Aviano Airman LEADs the way to bright future

  • Published
  • By Senior Airman Sarah Gregory
  • 31st Fighter Wing Public Affairs
When a retired Army master sergeant challenged a young man to out do him, the Airman pushed himself to live up to the challenge.

Airman 1st Class Chase's drive to do more has led him to face an upcoming 10 months of arduous work.

Airman Ray was notified April 26 that he was accepted in to the Air Force Academy preparatory school through the Leaders Encouraging Airman Development program.

"My grandfather, who was in the Army for 30 years, had a little competition going with me," said Airman Ray. "He told me he wanted me to outdo him and the only way I could have done that on the enlisted side is go to E-9."

For Airman Ray, waiting 20 years to live up to the challenge wasn't an option. When he learned about the LEAD program, he realized he had a way to meet his personal goals and be as successful as his grandfather at the same time.

"I've always had something inside me that said to strive for more," said the 31st Security Forces Squadron member. "I thought to myself, I could retire as a major or lieutenant colonel or as a master or senior master sergeant."

The Air Force reserves a certain number of academy enrollments every year for prep school graduates. In 2007, there are 135 Academy positions open; 50 prep school slots and 85 direct appointments. The preparatory school is 10 months long and takes students through the basics of college level math, science and English. Students also study the same four areas as academy cadets - academic, military, athletic and character development.

After completing the prep school, Airman Ray hopes to be accepted into the Academy where he plans to pursue a degree in international relations and participate on the wrestling team. Although he knows the course work will be demanding, Airman Ray knows the results will be worth it.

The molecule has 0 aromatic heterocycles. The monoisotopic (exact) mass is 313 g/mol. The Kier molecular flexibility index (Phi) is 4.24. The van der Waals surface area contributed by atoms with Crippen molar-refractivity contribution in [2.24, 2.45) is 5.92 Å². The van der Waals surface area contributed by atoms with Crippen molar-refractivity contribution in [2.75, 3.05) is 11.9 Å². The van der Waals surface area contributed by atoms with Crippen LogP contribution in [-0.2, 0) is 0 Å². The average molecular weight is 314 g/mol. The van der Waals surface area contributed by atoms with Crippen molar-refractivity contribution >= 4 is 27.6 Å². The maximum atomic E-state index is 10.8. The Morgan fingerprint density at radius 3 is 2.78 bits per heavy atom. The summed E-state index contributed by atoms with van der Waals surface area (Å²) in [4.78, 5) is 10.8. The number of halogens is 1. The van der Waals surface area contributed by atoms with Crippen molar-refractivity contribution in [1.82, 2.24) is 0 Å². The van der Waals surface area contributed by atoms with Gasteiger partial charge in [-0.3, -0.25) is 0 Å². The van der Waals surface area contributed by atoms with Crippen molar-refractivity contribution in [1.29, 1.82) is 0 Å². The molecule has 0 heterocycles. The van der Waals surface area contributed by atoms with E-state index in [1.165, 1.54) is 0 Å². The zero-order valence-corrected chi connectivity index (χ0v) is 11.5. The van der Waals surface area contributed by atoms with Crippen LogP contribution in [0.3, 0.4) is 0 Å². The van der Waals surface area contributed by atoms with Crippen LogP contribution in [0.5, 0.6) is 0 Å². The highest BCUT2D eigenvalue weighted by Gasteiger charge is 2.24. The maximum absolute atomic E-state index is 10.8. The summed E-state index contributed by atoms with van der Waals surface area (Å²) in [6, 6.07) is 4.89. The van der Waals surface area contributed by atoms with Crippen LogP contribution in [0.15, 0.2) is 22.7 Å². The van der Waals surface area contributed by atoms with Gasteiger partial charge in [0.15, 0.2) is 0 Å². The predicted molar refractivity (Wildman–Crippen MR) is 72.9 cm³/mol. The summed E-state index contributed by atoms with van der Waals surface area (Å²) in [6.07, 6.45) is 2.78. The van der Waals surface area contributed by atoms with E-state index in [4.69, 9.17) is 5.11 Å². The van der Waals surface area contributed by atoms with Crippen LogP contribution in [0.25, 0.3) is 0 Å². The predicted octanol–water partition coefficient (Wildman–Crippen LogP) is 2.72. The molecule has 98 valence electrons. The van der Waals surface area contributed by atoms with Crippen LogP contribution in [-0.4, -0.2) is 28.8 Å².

"Having a degree from the Air Force Academy is like having a degree from an Ivy League school," he said. "For a full ride to one of the best universities in the United States -- I'm not going to argue with that. I'm excited like no other."

After looking at other commissioning options the Air Force offers Airman Ray knew that the Academy was the best choice for him.

"I decided to go this way because earning a degree and then applying for [Officer Training School] would be a long process," he said. "In my job we're constantly on the go so it's hard to sit down and study. With the academy, I'll be going to school full time with nothing to worry about but studying."

For more information about the LEAD program or the academy, call the Air Force Academy's admissions office at (800) 443-9266 or visit www.usafa.af.mil.  For details on all the Air Force commissioning programs, visit http://www.afoats.af.mil.

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